Five years after an unforgettable David vs Goliath election, the Bharatiya Janata Party (BJP) and Aam Aadmi Party (AAP) face off once again on February 8. But this time, it has been a very different campaign, less of a festival of democracy, much darker, and mostly overshadowed by the anti-Citizenship Amendment Act protests. I'm going to skip over the part where I outrage about the methods employed by the BJP in its campaign to wrest power from AAP - that's what my Twitter feed is for. I'm also going to skip the part where I voice my deep personal disappointment with AAP having squandered an opportunity to become a national force after 2015 and relegating itself to a municipal party in Delhi - that's what my novel-writing is for. This column is restricted solely to the electoral choice Delhi voters confront this Saturday.
Had this been a normal election, predicting the result would be relatively straight-forward. Chief Minister Arvind Kejriwal is immensely popular, there is no obvious anti-incumbency, and on the ground, voters openly voice admiration for the AAP government's work in the spheres of education, health, and basic amenities. The leading opposition party of Delhi, the BJP, has no Chief Ministerial candidate, the party produced a manifesto of no real consequence and leaders make no mention of it in their speeches, it parted ways with its main coalition partner, the beleaguered Badal family, before coming back together too late for it to matter, and it seems uninterested in discussing local issues at all. In such circumstances, the incumbent party should win in a landslide. Ah, but these are far from normal circumstances, we are in India and it is 2020, people are protesting on the street in droves and we have one central minister threatening to shoot peaceful protestors while another minister proclaims to the nation that the Chief Minister of Delhi is a terrorist. Not to mention the young imbeciles who keep shooting their guns in and around anti-CAA protest sites.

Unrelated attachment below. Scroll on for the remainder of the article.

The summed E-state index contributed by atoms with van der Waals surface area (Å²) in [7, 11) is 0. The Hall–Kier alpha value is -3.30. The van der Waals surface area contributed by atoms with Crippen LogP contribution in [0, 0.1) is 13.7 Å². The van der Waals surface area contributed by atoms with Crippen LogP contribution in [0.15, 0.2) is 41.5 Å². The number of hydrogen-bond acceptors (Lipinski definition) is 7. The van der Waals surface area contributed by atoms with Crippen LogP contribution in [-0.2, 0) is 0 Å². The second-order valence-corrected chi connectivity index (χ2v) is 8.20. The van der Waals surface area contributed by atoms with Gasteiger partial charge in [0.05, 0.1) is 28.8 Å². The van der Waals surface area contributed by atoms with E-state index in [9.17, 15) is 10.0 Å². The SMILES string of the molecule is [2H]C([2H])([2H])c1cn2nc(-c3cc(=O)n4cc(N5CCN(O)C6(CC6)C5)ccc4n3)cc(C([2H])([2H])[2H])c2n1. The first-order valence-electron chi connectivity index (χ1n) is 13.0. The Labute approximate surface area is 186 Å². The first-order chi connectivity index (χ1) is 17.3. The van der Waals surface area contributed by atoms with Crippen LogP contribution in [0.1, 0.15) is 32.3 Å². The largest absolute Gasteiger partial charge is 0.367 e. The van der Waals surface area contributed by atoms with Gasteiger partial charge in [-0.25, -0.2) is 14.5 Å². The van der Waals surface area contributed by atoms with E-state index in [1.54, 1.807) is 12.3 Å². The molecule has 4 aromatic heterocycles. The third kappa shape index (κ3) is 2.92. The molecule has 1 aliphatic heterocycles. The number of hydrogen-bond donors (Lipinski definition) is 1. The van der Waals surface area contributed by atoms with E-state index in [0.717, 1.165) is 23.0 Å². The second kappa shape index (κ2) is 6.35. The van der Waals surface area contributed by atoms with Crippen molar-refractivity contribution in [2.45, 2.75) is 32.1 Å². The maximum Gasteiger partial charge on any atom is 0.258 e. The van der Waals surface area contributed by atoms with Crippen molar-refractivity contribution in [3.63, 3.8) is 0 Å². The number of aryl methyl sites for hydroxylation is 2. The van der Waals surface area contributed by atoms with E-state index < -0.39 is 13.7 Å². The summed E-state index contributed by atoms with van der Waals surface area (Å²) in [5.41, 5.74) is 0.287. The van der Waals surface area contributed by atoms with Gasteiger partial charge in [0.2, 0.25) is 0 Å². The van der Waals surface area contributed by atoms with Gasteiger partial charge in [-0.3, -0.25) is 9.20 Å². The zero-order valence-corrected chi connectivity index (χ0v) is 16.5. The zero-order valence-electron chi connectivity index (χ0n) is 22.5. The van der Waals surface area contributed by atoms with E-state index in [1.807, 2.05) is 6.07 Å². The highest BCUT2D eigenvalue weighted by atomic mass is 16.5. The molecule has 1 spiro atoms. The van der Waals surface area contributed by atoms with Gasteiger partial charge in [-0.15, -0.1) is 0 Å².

The entire first half of the campaign was subsumed by the tsunami of anti-CAA protests across the nation and especially in Delhi. The BJP expected trouble in Assam but was totally caught off-guard by the size and spread of the protests, so naturally the Delhi election was pushed down its list of priorities. They had started with a campaign strategy that relied on legislating the regularisation of unauthorised colonies, which seemed promising initially, but never really took off as it got caught in the customary bureaucratic thicket regarding its implementation. So when the election dates were announced in early January, the BJP had no candidate for Chief Minister, no real issue to rely on, and an opponent that was running a disciplined campaign based solely on local issues after having procured the expertise of strategist Prashant Kishor. I suppose this is when Amit Shah and his campaign team decided they had no choice but to go completely negative and dark in a manner that broke new ground for them.